Nerites (mythology)

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Nerites
AbodeSea
TextsOn the Characteristics of Animals
Personal information
ParentsNereus and Doris
SiblingsNereids
ConsortAphrodite, Poseidon

In Greek mythology, Nerites (Greek: Νηρίτης, romanizedNērítēs) was a minor sea deity, the son of "Old Man of the Sea" Nereus and the Oceanid Doris[1] and brother of the fifty Nereids (apparently their only male sibling). He was described as a young boy of stunning beauty. According to Aelian, Nerites was never mentioned by epic poets such as Homer and Hesiod, but was a common figure in the mariners' folklore.[2]

Etymology[edit]

According to Aristoteles, the name nerites refers to many species of sea snails. R. S. P. Beekes suggests a Pre-Greek origin for the word.[3]

Mythology[edit]

Aelian cites two versions of the myth concerning Nerites,[2] which are as follows:

In one of the versions, Aphrodite, before her ascension from the sea to Olympus, fell in love with Nerites. When the time had come for her to join the Olympian gods, she wanted Nerites to go with her, but he refused, preferring to stay with his family in the sea. Even the fact that Aphrodite promised him a pair of wings did not make him change his mind. The scorned goddess then transformed him into a shellfish and gave the wings to her son Eros.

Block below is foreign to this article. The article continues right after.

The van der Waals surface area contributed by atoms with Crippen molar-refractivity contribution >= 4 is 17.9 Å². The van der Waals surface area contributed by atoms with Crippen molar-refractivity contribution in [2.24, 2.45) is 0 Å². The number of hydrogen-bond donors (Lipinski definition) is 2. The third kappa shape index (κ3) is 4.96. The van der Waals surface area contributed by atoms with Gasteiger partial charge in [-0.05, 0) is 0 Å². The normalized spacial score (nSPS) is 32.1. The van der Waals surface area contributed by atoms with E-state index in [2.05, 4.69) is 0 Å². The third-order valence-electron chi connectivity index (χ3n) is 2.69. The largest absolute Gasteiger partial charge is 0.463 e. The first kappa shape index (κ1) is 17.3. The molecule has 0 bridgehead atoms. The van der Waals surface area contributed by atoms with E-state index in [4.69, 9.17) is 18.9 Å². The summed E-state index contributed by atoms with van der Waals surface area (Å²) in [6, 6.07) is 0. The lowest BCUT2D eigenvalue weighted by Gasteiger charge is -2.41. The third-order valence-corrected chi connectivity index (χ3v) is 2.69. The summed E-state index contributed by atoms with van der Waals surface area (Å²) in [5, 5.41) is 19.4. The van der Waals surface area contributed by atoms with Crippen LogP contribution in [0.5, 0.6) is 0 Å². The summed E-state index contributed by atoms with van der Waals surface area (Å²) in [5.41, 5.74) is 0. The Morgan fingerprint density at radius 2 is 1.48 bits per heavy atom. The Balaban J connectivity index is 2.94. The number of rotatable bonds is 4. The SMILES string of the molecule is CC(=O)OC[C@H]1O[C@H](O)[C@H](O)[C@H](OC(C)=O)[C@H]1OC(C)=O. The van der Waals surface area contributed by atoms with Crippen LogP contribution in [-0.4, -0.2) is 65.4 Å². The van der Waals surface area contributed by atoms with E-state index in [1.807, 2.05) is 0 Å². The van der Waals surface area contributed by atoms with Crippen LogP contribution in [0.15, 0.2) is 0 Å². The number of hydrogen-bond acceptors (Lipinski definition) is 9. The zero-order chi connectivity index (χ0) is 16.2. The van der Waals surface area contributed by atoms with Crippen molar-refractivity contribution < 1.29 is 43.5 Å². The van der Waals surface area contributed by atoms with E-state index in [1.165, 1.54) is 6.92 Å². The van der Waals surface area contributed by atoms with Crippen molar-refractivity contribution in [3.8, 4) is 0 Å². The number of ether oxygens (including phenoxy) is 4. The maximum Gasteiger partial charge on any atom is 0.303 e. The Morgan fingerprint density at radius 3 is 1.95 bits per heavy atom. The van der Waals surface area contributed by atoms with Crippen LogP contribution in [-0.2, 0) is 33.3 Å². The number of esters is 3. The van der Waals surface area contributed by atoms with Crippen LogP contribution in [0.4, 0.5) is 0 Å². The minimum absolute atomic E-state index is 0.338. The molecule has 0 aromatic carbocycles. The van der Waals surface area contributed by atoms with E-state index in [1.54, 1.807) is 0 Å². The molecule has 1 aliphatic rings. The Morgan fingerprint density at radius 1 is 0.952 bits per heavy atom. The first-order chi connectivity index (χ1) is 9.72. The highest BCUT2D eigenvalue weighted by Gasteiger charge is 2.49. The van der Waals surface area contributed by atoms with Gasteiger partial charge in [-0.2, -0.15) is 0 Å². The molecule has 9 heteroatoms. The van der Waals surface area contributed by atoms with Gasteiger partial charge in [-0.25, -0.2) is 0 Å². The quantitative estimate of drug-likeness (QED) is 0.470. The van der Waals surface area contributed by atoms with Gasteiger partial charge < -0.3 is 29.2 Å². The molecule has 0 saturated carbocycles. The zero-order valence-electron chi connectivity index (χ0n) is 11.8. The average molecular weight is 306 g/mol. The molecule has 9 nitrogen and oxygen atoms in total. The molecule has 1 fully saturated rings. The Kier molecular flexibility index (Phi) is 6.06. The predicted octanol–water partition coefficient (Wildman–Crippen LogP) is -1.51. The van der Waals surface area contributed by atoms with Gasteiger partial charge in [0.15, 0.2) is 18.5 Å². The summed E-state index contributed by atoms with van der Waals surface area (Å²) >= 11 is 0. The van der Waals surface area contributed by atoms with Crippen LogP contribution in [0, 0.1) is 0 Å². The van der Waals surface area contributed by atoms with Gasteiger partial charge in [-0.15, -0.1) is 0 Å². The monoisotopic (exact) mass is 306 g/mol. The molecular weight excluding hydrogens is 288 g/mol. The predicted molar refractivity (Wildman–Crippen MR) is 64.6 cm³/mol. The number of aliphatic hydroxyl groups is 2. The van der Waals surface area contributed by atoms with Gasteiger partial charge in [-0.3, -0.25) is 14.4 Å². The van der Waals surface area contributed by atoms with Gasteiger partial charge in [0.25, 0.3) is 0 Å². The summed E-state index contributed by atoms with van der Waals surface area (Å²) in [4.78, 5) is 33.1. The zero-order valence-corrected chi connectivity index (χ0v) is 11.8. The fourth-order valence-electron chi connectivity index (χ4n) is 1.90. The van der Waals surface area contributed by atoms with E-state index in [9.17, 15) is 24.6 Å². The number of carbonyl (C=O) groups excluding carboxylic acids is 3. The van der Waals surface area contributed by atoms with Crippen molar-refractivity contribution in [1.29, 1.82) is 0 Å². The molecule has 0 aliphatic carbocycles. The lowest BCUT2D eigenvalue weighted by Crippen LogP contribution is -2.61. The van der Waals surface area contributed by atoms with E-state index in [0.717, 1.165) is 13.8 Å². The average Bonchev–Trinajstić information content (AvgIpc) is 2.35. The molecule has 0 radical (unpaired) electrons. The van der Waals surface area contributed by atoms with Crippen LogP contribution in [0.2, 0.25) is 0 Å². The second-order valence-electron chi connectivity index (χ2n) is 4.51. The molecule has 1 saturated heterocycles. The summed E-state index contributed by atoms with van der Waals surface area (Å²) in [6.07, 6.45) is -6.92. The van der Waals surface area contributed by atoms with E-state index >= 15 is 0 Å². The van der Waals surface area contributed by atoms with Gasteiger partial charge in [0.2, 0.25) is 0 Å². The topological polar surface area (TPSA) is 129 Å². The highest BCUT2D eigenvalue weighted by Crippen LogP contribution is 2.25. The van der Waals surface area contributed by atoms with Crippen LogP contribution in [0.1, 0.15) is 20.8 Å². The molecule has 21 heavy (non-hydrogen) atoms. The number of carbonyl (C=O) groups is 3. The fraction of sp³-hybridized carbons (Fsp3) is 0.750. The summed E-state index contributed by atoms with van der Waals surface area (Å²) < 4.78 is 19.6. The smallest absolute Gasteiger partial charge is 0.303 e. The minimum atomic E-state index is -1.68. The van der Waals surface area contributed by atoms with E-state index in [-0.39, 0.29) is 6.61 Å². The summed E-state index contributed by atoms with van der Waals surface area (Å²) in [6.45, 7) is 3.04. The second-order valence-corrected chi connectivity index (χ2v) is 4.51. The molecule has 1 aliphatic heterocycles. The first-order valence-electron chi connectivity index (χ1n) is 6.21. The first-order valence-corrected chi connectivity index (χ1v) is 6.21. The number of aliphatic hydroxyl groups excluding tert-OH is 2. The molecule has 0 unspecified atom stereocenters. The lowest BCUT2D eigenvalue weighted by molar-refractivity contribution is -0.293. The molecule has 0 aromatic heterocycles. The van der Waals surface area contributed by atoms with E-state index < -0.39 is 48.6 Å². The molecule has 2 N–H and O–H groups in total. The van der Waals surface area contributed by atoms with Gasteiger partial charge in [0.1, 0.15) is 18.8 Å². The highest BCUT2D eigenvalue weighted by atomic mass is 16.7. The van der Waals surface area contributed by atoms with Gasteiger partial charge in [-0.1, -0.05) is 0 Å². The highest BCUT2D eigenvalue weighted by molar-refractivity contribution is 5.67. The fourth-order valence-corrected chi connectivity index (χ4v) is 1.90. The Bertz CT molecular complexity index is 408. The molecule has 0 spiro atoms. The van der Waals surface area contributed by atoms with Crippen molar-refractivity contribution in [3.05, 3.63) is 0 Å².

In the other version, Nerites was loved by Poseidon and answered his feelings. Their love was the origin of mutual love (Anteros). Poseidon also made Nerites his charioteer; the boy drove the chariot astonishingly fast, to the admiration of various sea creatures. Helios, for reasons unknown to Aelian's sources, changed Nerites into a shellfish; the narrative of the love-story is disrupted by Helios who is resentful of the boy's speed, but with no explanation behind it, allowing Aelian to conjecture that the two gods were rivals in love and Helios might have wanted the boy's affections for himself and was offended by his refusal.[4]

See also[edit]

Notes[edit]

  1. ^ Grimal, s.v. Nerites, p. 308.
  2. ^ a b Aelian, De Natura Animalium 14.28.
  3. ^ Beekes, R. S. P. (2009). Etymological Dictionary of Greek. Brill. p. 1017.
  4. ^ Sanders et al. 2013, p. 86.

References[edit]

External links[edit]